I After a series of consultations that the expert team held at the margins of the Workshop on the coastal setback in 2013, the Study on attractiveness assessment of the agriculture was finalised. The document is a result of work of a team of experts in agriculture and of the experts dealing with the attractiveness and suitability, as well as of the CAMP Co-ordinator.
II Following a concept for determination of the coastal setback, as well as the principles on how to determine the coastal setback zone, the Proposal for the setback determination was presented to the Minister of Sustainable Development and Tourism. The results have been also shared with the developer of the Coastal Area Spatial Plan (CASP). The results show that the total of 26,8% of the coast (64.244 m) cannot be adapted. The largest part of the coast, i.e. 23,3% (54.193 m) is located outside the construction areas and, consequently, was not designated for construction anyway. The remaining 4,3% (10.050 m) of the coastline are proposed to be the area where adaptation is not possible since it includes areas of moderate, high and highest vulnerability.
III Particularly important aspect for the sustainable development of the coastal area is the integration of valuable parts of the sea shore for the adaptation of which the neighbouring / contact area in their direct vicinity is not proposed due to landscape, natural and other values that should be preserved in their natural form or become a part of the open space system where intensive urban developments are not to be planned, being in compliance with the ICZM Protocol. The proposal for open spaces will be used as a basis for defining a sustainable regime of development of open spaces in compliance with the ICZM Protocol, the ICZM Plan and the Action Plan. As a part of the open space concept the "no go" areas will be defined in the future CASP as the areas with no urban developments.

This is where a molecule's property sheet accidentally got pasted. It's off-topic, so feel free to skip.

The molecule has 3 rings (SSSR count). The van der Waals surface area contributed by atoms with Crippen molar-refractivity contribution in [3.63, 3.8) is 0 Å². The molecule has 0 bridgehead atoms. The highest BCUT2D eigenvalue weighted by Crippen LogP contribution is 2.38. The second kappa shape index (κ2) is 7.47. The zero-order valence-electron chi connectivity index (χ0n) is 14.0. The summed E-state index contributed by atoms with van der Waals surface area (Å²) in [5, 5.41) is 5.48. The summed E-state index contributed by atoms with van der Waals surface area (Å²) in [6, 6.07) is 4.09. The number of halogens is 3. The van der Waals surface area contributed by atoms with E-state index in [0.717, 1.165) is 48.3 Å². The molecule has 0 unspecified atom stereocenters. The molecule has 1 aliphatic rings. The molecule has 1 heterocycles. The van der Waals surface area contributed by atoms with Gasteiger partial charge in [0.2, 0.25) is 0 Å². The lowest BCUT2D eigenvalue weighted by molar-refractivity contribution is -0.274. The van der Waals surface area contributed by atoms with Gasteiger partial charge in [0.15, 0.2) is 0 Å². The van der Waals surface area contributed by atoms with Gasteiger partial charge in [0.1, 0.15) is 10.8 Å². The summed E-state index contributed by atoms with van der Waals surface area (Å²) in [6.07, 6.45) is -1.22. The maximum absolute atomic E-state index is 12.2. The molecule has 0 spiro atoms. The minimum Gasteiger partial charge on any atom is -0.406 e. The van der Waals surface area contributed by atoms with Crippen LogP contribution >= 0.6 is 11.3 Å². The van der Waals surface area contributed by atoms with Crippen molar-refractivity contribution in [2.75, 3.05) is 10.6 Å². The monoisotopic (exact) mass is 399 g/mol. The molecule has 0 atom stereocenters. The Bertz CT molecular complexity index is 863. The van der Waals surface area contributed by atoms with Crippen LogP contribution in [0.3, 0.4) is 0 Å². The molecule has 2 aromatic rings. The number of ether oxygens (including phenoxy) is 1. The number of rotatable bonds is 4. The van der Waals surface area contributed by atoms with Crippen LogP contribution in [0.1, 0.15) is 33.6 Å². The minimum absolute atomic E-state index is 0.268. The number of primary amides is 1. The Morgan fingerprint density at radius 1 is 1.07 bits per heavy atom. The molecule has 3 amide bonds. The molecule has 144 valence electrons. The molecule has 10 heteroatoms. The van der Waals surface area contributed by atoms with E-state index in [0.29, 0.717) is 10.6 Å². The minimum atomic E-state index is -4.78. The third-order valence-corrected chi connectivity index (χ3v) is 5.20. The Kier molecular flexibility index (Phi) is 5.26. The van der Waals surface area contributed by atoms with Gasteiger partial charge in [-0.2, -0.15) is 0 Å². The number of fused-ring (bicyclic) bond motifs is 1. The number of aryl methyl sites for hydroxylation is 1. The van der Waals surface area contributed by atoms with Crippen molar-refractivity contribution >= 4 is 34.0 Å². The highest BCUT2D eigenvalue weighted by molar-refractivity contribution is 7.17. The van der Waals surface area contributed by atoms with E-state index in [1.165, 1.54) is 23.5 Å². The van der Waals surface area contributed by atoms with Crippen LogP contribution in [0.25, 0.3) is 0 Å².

IV Progress was made in finalisation of other CAMP-based studies, including the Study on the socio-economic development and the Study on the assessment of carrying capacities.
V Progress was also made in the development of the National Strategy for ICZM (NS ICZM), including the participatory process in the development of the NS ICZM.
VI As a part of a participatory process, the Centre for Entrepreneurship and Economic Development (CEED) in co-operation with the CAMP Co-ordination Unit, conducted in-depth interviews with target groups at the national and local level. The reports on the results of consultations primarily focused on recognizing priority issues for the ICZM in Montenegro, problems and causes. The most important event in the participatory process was the celebration of the 2013 Coast Day.
At the Government meeting held in December 2013, all CAMP outputs and results were presented to the Prime Minister and the Government. As the result of significant achievements undertaken within the CAMP Montenegro project, in particular related to strengthening the spatial planning system, the Montenegrin Government declared that all CAMP results were obligatory for the spatial plan (i.e. to be inserted into coastal spatial plans – regional and the local ones).
Concluding deliberations and recommendations
Results of the analyses conducted within the CAMP Montenegro indicate that it is necessary to optimise land uses in the coastal zone by decreasing the scope of construction areas. If the Special Purpose Spatial Plan for the Coastal Zone of Montenegro (SPSP CZ MNE) confirms all the areas planned for construction in the coastal zone as designated under valid spatial plans, i.e. if it confirms construction areas expanding over 46% of the surface of a 1 km wide belt, the planned construction in the period of 16 years up to 2030 would more than double all the capacities that were built so far by all previous generations and all investors until nowadays (14% of the 1 km belt have been developed by now). It is more than obvious that such a plan is neither sustainable nor realistically implementable. The planned level to which the area is to be built up is exceptionally high even when compared to several times more densely populated coasts of Spain, France and Italy. On the other hand, natural, non-developed coast and adjacent spaces represent an important attractiveness basis for tourism and the overall development of the coastal zone of Montenegro.